There was a recent interview in the Pharma Strategy Blog with Dr. Bertrand Tombal , an academic urologist in Belgium. Dr. Tomal discussed several of the new advances in the treatment od advanced prostate cancer with an emphasis on the potential future of Enzalutamide (Xtandi).
Like bicalutamide (Casodex), Xtandi works by blocking (inhibiting) testosterone from interacting with the prostate cancer cell. However, it is more effective and has been described as a “super” bicalutamide (Casodex).
In Europe hormone therapy (ADT) differs from the standard in the United States. In the United Sates ADT uses drugs that are agonists, or that minimize the production of testosterone, sometimes along with bicalutamide and sometimes with bicalutamide for only a short period of time when first starting therapy.
Traditionally, in Europe the agonist drugs are not used, but instead the ADT is the use of solely bicalutamide at a higher dose. This method is attractive, as it seems to have a lower side effect profile.
Xtandi, or the “super “ inhibitor has been approved for use in the United States only after chemotherapy failure, but Dr. Tomal has raised the question about using Xtandi earlier in the process as the initial ADT. He has indicated that in a trial he conducted in Europe, the response rate from men who are still hormone responsive (remember chemotherapy is used with men who are no longer hormone sensitive) was remarkable and “profound.” He reported that not only was there a profound PSA response, but that there was also a surprisingly positive tumor response.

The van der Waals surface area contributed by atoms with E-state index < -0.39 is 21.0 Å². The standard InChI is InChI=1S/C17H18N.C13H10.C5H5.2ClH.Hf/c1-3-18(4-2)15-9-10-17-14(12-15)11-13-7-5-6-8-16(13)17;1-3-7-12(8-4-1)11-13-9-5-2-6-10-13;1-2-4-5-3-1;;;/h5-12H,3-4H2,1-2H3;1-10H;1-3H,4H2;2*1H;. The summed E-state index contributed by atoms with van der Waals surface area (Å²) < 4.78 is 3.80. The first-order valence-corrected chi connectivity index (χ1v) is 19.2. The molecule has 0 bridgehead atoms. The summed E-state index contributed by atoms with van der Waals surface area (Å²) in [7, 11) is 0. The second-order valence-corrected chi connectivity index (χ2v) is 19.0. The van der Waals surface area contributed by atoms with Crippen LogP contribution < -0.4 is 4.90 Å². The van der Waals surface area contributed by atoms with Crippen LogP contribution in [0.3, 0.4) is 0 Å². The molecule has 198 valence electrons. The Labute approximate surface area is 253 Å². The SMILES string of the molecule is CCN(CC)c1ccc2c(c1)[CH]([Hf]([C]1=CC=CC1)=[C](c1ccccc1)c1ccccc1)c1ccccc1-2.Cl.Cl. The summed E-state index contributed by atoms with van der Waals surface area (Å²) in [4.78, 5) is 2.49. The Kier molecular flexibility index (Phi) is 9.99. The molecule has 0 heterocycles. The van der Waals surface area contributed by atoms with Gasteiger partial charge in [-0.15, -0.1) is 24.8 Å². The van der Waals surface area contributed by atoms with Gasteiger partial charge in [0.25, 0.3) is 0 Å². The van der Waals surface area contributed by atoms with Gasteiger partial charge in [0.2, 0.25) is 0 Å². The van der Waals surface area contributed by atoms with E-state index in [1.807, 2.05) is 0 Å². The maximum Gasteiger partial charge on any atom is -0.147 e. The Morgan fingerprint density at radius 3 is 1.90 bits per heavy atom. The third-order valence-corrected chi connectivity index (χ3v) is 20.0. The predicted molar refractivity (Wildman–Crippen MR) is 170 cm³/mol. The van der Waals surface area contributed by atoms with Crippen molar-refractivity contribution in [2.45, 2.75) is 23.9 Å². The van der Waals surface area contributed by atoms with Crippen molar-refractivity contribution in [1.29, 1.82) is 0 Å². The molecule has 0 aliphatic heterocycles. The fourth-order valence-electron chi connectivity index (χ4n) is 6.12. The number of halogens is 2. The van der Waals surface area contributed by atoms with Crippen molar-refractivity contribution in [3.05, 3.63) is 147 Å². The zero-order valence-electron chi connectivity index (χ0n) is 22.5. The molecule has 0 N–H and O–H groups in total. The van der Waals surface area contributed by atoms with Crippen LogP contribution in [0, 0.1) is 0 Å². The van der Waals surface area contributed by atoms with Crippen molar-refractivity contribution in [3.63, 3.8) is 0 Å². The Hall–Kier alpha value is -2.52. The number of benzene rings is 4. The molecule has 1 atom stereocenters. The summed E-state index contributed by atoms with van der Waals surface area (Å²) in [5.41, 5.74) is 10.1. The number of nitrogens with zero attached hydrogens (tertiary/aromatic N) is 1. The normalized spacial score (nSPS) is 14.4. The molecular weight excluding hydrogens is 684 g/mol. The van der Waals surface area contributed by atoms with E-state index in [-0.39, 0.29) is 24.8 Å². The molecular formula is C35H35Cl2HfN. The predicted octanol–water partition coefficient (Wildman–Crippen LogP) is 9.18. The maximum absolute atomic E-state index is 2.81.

Dr. Tomal’s interview can be read and heard at: Interview
Joel T. Nowak, M.A., M.S.W.
Avoiding the use of agonists for BCR only has always appeared to be very attractive option. The side effects of the tradtional ADT that we use in the states is not something I am looking forward to but will likely face in the near future. Hopefully we can learn from our neighbors across the pond and offer this type of alternative treatment.